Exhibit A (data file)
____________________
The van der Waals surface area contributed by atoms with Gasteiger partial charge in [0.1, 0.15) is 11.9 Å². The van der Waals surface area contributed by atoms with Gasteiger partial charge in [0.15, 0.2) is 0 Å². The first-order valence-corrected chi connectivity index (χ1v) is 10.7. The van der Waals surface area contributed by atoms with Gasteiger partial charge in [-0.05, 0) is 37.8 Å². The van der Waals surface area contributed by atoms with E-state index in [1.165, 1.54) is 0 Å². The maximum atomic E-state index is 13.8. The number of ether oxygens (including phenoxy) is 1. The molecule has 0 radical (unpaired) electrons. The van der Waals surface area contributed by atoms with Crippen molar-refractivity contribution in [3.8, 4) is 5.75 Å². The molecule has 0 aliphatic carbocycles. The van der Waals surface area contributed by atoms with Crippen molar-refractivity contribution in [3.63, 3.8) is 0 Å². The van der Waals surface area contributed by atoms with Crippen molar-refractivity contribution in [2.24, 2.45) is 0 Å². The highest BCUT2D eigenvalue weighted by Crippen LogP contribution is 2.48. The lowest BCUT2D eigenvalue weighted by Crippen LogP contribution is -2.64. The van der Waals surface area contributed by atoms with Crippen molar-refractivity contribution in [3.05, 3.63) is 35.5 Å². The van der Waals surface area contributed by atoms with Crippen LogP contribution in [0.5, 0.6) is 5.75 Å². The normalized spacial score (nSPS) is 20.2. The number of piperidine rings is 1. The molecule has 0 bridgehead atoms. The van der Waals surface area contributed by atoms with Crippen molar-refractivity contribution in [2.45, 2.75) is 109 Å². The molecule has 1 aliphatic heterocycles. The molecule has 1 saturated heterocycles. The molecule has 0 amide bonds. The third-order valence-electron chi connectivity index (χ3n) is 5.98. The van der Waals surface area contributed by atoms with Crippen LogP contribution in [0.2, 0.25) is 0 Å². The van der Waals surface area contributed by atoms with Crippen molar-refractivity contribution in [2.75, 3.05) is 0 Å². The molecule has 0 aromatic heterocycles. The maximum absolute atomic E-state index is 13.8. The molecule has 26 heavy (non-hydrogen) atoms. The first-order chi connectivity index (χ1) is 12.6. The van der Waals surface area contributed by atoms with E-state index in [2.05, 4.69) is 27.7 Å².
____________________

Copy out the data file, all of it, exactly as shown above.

The van der Waals surface area contributed by atoms with Gasteiger partial charge in [0.1, 0.15) is 11.9 Å². The van der Waals surface area contributed by atoms with Gasteiger partial charge in [0.15, 0.2) is 0 Å². The first-order valence-corrected chi connectivity index (χ1v) is 10.7. The van der Waals surface area contributed by atoms with Gasteiger partial charge in [-0.05, 0) is 37.8 Å². The van der Waals surface area contributed by atoms with E-state index in [1.165, 1.54) is 0 Å². The maximum atomic E-state index is 13.8. The number of ether oxygens (including phenoxy) is 1. The molecule has 0 radical (unpaired) electrons. The van der Waals surface area contributed by atoms with Crippen molar-refractivity contribution in [3.8, 4) is 5.75 Å². The molecule has 0 aliphatic carbocycles. The van der Waals surface area contributed by atoms with Crippen molar-refractivity contribution in [3.63, 3.8) is 0 Å². The van der Waals surface area contributed by atoms with Crippen molar-refractivity contribution in [2.24, 2.45) is 0 Å². The highest BCUT2D eigenvalue weighted by Crippen LogP contribution is 2.48. The lowest BCUT2D eigenvalue weighted by Crippen LogP contribution is -2.64. The van der Waals surface area contributed by atoms with Crippen molar-refractivity contribution in [3.05, 3.63) is 35.5 Å². The van der Waals surface area contributed by atoms with Crippen LogP contribution in [0.5, 0.6) is 5.75 Å². The normalized spacial score (nSPS) is 20.2. The number of piperidine rings is 1. The molecule has 0 bridgehead atoms. The van der Waals surface area contributed by atoms with Crippen molar-refractivity contribution in [2.45, 2.75) is 109 Å². The molecule has 1 aliphatic heterocycles. The molecule has 1 saturated heterocycles. The molecule has 0 amide bonds. The third-order valence-electron chi connectivity index (χ3n) is 5.98. The van der Waals surface area contributed by atoms with Crippen LogP contribution in [0.2, 0.25) is 0 Å². The van der Waals surface area contributed by atoms with Crippen molar-refractivity contribution in [2.75, 3.05) is 0 Å². The molecule has 0 aromatic heterocycles. The maximum absolute atomic E-state index is 13.8. The molecule has 26 heavy (non-hydrogen) atoms. The first-order chi connectivity index (χ1) is 12.6. The van der Waals surface area contributed by atoms with E-state index in [2.05, 4.69) is 27.7 Å².